Regulating Platforms

Regulating Platforms

As the true nature of Uber, Deliveroo, Amazon mechanical turk and other platforms is becoming public knowledge, other platforms are taking responsibility to work with the staff and their unions

Unfortunately, there is still have a long way to go before our demands of responsible, inclusive and empowering business forms and practices are realised. But across the world, some platforms are shaping up to decent work.

Firstly, the first ever work's council has been created by the bike couriers in Foodora, an app-based restaurant delivery service in Vienna Austria. Supported by the union vida, the main goal of the new works council is to negotiate an agreement on working conditions between couriers and management.

“We want to improve working conditions, for example increased pay for working in difficult conditions such as at night or in winter,” said Adele Siegl, chair of the works council.

Without the enthusiasm and commitment of us as riders, Foodora’s success as a business would not be possible. We would like the company to appreciate this and to earn our enthusiasm.”

Adele Siegl, chair of the works council

“Without the enthusiasm and commitment of us as riders, Foodora’s success as a business would not be possible. We would like the company to appreciate this and to earn our enthusiasm.”

Read more here (English) and here (German)

Secondly, in Australia Unions NSW have signed a landmark agreement with the online job-posting platform Airtasker. Accused previously by unions for posting gig work at pay rates below the national minimum award rates, Airtasker's CEO Tim Fung comments on the new agreement:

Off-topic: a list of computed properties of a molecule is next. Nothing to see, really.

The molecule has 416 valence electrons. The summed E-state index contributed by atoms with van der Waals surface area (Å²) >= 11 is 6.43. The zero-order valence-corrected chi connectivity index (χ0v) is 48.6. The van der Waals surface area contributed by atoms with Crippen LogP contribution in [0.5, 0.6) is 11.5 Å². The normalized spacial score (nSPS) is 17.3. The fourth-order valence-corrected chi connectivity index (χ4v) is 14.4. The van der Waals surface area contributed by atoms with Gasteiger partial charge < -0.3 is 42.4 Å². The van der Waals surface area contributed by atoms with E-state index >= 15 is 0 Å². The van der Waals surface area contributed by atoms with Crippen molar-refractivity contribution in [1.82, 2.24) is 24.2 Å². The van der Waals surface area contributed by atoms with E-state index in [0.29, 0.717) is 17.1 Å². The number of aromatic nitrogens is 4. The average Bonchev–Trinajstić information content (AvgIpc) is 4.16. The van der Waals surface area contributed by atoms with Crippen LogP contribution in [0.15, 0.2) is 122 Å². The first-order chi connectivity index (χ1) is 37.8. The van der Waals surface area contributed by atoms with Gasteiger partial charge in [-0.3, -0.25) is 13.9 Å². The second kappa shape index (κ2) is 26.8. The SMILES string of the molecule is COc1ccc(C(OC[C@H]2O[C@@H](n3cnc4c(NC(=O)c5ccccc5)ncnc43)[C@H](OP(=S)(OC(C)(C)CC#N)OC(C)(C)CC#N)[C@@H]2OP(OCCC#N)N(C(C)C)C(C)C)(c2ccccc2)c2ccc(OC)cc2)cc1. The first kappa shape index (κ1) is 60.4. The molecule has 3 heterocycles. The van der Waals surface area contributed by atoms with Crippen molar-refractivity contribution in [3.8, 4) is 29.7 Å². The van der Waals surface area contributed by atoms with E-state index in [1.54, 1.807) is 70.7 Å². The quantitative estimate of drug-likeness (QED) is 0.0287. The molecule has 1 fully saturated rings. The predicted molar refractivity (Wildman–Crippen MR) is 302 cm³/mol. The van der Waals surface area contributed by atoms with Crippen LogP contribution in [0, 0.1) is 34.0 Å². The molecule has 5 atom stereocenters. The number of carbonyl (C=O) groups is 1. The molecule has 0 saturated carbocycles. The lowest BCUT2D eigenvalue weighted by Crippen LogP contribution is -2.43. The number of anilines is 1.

"From Airtasker's point of view, our mission is to empower people to realise the value of their skills. So both of us are trying to achieve the same outcome by working together."

The agreement includes a commitment to promote pay rates above the minimum rate, workers will be offered an affordable and flexible insurance to cover workplace injuries and illness and an option for a personal injury insurance.

Commenting on the agreement, Mr Morey asserts that the agreement is a huge advance for wages and conditions of those working through the Airtasker platform.

Morey continues:

It establishes an important beachhead for regulating the gig economy. Others should follow Airtasker's example and consider the ethical dimension of their impact.

Mark Morey, Unions NSW

"It establishes an important beachhead for regulating the gig economy. Others should follow Airtasker's example and consider the ethical dimension of their impact"

Philip Jennings, UNI Global Union GS adds:

"We are pushing for corporate responsibility in the digital economy everywhere we can, and are thrilled to see that some platforms are willing to engage with workers to improve conditions. We cannot, and will not, accept that certain business forms can fly under the regulatory radar undermining decent standards and exploiting workers. It is in everyone's interest to stop the individualisation and casualisation of work." 

Whilst these two examples are steps along the way to decent work for all, Jennings underlines that there is still a way to go. 

"We simply need to get all businesses, in all forms, to contribute to our societies through decent working conditions, decent pay, taxes and social contributions. I welcome the UK Parliamentary Select Committee report that recognises this and recognises that workers are being exploitated when denied employee status. Now we need to see the Committee's recommendations enacted - not just in the UK, but across the world"